Herb: Alfalfa


Latin name: Medicago sativa


Family: Leguminosae



Medicinal use of Alfalfa:

Alfalfa leaves, either fresh or dried, have traditionally been used as a nutritive tonic to stimulate the appetite and promote weight gain. The plant has an oestrogenic action and could prove useful in treating problems related to menstruation and the menopause. Some caution is advised in the use of this plant, however. It should not be prescribed to people with auto-immune diseases such as rheumatoid arthritis. See also the notes above on toxicity. The plant is antiscorbutic, aperient, diuretic, oxytocic, haemostatic, nutritive, stimulant and tonic. The expressed juice is emetic and is also anodyne in the treatment of gravel. The plant is taken internally for debility in convalescence or anaemia, haemorrhage, menopausal complaints, pre-menstrual tension, fibroids etc. A poultice of the heated leaves has been applied to the ear in the treatment of earache. The leaves can be used fresh or dried. The leaves are rich in vitamin K which is used medicinally to encourage the clotting of blood. This is valuable in the treatment of jaundice. The plant is grown commercially as a source of chlorophyll and carotene, both of which have proven health benefits. The leaves also contain the anti-oxidant tricin. The root is febrifuge and is also prescribed in cases of highly coloured urine. Extracts of the plant are antibacterial.

Description of the plant:



Plant:
Perennial


Height:
100 cm
(3 1/4 foot)

Flovering:
June
to July

Habitat of the herb:

Waste ground, avoiding acid soils.

Edible parts of Alfalfa:

Leaves and young shoots - raw or cooked. The leaves can also be dried for later use. Very rich in vitamins, especially A, B and C, they are also a good source of protein. The leaves are a rich source of vitamin K. A very nutritious food in moderation, though it can trigger attacks in patients with systemic lupus erythematosus and large quantities can affect liver function and cause photosensitization. A nutritional analysis is available. The seed is commonly used as a sprouted seed which is added to salads, used in sandwiches etc or cooked in soups. The seed is soaked in warm water for 12 hours, then kept moist in a container in a warm place to sprout. It is ready in about 4 - 6 days. The seeds can also be ground into a powder and used as a mush, or mixed with cereal flours for making a nutritionally improved bread etc. Seed yields average around 186 - 280 kilos per hectare. An appetite-stimulating tea is made from the leaves, it has a flavour somewhat reminiscent of boiled socks and is slightly laxative.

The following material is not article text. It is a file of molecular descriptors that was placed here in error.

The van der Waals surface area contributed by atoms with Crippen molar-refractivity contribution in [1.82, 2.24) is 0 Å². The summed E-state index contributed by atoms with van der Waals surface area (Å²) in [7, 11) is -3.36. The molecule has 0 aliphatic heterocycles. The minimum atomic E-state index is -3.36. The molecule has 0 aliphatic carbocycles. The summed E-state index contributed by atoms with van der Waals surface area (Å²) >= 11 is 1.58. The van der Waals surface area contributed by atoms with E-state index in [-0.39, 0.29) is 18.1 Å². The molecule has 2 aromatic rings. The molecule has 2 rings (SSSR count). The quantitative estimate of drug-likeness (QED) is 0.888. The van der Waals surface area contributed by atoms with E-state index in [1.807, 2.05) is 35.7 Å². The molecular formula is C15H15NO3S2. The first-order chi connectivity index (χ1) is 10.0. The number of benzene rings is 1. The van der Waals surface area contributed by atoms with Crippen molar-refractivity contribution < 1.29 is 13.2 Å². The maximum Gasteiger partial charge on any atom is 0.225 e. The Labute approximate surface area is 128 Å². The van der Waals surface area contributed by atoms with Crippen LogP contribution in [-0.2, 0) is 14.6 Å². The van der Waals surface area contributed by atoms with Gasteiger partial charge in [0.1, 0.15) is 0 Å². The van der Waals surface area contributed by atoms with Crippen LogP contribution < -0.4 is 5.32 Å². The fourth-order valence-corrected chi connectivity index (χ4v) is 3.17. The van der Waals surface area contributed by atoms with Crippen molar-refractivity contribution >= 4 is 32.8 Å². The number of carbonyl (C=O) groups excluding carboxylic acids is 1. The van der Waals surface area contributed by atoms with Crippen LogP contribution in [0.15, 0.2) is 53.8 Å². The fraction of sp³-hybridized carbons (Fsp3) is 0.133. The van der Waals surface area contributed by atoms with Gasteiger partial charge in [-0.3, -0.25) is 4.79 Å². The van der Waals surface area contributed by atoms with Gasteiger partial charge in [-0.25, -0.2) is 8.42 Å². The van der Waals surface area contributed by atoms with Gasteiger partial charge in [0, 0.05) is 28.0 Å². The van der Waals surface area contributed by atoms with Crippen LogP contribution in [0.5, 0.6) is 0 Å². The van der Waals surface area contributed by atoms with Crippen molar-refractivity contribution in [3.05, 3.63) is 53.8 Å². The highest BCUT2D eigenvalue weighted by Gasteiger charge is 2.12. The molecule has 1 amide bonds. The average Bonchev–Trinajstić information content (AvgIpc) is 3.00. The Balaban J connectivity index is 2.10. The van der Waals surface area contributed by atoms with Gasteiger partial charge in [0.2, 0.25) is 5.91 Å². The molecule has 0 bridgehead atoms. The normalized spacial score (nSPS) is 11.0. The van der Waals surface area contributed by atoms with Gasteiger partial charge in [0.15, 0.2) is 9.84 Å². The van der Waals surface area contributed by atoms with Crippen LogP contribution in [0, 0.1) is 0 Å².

Other uses of the herb:

Often grown as a green manure. It is a bit slow to establish in its first year so is generally only recommended for positions where it can remain for 2 or more years. Alfalfa is very vigorous from its second year, producing a huge bulk of material that can be cut down 2 or 3 times during the season. Plants are very deep rooting, descending 6 metres or more into the soil, and are able to fix large quantities of atmospheric nitrogen, this makes them one of the very best green manures. Plants are rather intolerant of competition from grass etc, however, and there is the drawback of needing to leave them in the soil for more than 2 years to fully achieve their potential. Alfalfa is a potenially excellent source of biomass. It is possible to produce more than 2 tonnes of protein from the leaves (suitable for human use) per hectare per year. In addition, the plant residues remaining could be used to produce the equivalent of about 10 barrels of oil per year. A yellow dye is obtained from the seed. The fibre of the plant has been used in making paper. The seed yields about 8.5 - 11% of a drying oil. It is used in paints, varnish etc. The plant can be grown as a low dividing hedge in the vegetable garden.

Propagation of Alfalfa:

Pre-soak the seed for 12 hours in warm water and then sow in spring in situ. The seed can also be sown in situ in autumn. Seed can be obtained that has been inoculated with Rhizobium bacteria, enabling the plant to succeed in soils where the bacteria is not already present.

Cultivation of the herb:

Waste ground, avoiding acid soils.

Known hazards of Medicago sativa:

The plant contains saponin-like substances. Eating large quantities of the leaves may cause the breakdown of red blood cells. However, although they are potentially harmful, saponins are poorly absorbed by the human body and so most pass through without harm. Saponins are quite bitter and can be found in many common foods such as some beans. Thorough cooking, and perhaps changing the cooking water once, will normally remove most of them from the food. Saponins are much more toxic to some creatures, such as fish, and hunting tribes have traditionally put large quantities of them in streams, lakes etc in order to stupefy or kill the fish. Alfalfa sprouts (and especially the seeds) contain canavanine. Recent reports suggest that ingestion of this substance can cause the recurrence of systemic lupus erythematosus (an ulcerous disease of the skin) in patients where the disease had become dormant.

Plant information taken from the Plants For A Future.